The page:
Community Research and Development Information Service - CORDIS

Innate immunity genes linked to higher milk yield

High yielding milk cows have been associated with reduced innate immunity leading to mastitis, endometriosis and reduced fertility. An EU-funded project has identified key immunity genes that could be incorporated into breeding programmes.
Innate immunity genes linked to higher milk yield
A multi-pronged approach is needed to identify genetic mechanisms behind quantitative trait loci (QTL) in cattle. In turn, characterising single nucleotide polymorphisms (SNPs) in genes that confer an efficient immune system and mastitis resistance could result in higher quality milk and less reliance on antibiotics.

The INNATELYBETTERCOWS (A genomics approach to increasing disease resistance in dairy cows through improvements in innate immunity) project studied disease trait genes in Chinese dairy cows using association studies. Researchers also studied peripheral blood cell responses to bacterial pathogens in cows with different genotypes for innate immune responses.

Research results showed that differences in genes regulating innate immune response play an important role in susceptibility to mastitis and influence milk production in Holstein cattle.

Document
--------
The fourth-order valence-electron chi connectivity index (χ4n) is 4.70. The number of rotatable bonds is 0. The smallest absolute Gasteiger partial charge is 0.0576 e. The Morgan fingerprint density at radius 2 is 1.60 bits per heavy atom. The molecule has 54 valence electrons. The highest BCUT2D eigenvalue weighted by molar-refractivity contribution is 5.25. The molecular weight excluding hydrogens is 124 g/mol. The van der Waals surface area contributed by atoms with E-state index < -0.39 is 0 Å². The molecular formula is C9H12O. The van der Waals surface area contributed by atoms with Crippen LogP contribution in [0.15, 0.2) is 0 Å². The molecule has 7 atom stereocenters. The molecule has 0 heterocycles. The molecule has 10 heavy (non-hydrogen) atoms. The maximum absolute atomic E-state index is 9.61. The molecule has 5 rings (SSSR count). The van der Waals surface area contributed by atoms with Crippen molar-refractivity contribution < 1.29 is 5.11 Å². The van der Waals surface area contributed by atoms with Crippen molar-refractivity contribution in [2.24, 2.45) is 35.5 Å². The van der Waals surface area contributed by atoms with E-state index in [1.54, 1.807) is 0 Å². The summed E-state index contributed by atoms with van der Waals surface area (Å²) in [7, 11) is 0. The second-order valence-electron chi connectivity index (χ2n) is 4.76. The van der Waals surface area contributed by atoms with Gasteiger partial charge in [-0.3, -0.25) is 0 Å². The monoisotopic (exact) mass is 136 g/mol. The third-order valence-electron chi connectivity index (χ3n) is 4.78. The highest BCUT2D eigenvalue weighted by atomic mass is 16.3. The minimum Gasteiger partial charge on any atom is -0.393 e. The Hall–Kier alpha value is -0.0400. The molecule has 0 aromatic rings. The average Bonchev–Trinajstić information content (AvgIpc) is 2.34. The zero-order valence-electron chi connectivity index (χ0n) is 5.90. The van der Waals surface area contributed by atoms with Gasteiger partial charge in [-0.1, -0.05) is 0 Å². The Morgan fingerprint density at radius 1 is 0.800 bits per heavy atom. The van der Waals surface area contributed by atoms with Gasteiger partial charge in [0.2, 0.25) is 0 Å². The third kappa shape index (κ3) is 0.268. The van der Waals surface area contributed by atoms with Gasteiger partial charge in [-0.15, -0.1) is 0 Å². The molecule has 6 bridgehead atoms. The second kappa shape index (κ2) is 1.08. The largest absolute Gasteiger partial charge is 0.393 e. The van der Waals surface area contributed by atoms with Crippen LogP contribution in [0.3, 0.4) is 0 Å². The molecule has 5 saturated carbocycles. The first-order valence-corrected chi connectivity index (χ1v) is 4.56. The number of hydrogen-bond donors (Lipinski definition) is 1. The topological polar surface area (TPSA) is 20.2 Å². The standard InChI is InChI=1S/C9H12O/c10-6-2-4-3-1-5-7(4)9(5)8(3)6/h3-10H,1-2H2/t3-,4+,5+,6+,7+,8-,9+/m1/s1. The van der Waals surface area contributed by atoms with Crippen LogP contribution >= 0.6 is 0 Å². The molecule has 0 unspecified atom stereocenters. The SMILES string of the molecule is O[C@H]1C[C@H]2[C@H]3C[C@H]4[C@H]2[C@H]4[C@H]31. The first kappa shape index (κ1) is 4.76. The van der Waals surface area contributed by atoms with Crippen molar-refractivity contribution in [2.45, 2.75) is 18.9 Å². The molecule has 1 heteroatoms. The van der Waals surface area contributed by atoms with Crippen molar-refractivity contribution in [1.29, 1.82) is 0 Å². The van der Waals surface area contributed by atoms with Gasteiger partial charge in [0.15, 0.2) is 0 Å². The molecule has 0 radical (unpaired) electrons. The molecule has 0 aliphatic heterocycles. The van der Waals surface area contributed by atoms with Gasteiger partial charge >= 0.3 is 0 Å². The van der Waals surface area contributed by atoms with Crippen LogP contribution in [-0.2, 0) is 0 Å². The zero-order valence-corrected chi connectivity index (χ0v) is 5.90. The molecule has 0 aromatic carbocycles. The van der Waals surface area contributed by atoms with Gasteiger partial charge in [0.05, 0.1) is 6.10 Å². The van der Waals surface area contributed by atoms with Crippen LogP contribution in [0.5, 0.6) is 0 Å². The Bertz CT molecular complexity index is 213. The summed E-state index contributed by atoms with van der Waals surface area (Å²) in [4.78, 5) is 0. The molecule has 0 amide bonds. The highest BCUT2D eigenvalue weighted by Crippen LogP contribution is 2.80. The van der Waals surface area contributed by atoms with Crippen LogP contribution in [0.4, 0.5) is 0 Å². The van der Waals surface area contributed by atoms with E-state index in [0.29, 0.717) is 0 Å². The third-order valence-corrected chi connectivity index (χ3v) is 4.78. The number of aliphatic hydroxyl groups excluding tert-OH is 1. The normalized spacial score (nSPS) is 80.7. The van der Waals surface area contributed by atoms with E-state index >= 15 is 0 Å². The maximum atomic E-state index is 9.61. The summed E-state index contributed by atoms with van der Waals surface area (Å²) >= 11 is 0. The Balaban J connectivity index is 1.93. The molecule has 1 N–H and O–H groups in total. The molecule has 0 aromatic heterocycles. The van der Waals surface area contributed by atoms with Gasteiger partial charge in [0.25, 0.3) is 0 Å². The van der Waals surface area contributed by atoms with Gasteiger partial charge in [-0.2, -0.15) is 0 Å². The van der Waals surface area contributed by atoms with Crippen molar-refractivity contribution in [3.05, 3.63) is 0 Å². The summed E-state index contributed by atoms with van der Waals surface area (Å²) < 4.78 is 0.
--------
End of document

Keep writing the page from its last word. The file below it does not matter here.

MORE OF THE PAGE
Two genes showed significance – Triggering receptor expressed on myeloid cells 1(TREM1) and Mitogen-Activated Protein Kinase Kinase Kinase Kinase 4 (MAP4K4). Both play important roles in inflammation and differences in protein structure between cow and buffalo MAP4K4 genes could change inflammatory responses.

In vitro, the TREM1 gene showed potential for immune function improvement. Increasing pro-inflammatory cytokines in vitro was inhibited by down-regulation of TREM1 messenger RNA.

Another two genes with possible effects on immunity were TLR2 and INOS. Sequencing in 450 Holstein Friesian and 115 Brown Swiss cattle showed eight SNP with low to moderate effects on the gene product in INOS and four with a moderate effect in TLR2. Research is still in progress to see if these genes are responsible for differences in protein production and the superior resistance to mastitis seen in Brown Swiss herds.

INNATELYBETTERCOWS research results show it is feasible to increase disease resistance by selectively breeding cows using marker assisted selection to improve their innate immune response. Breeding healthier cattle will not only reduce antibiotic usage but could lower the minimum number of cattle needed for milk production, curbing the impact of dairy farming on the environment.

Related information


Innate immunity, gene, milk yield, mastitis, SNPs, INNATELYBETTERCOWS
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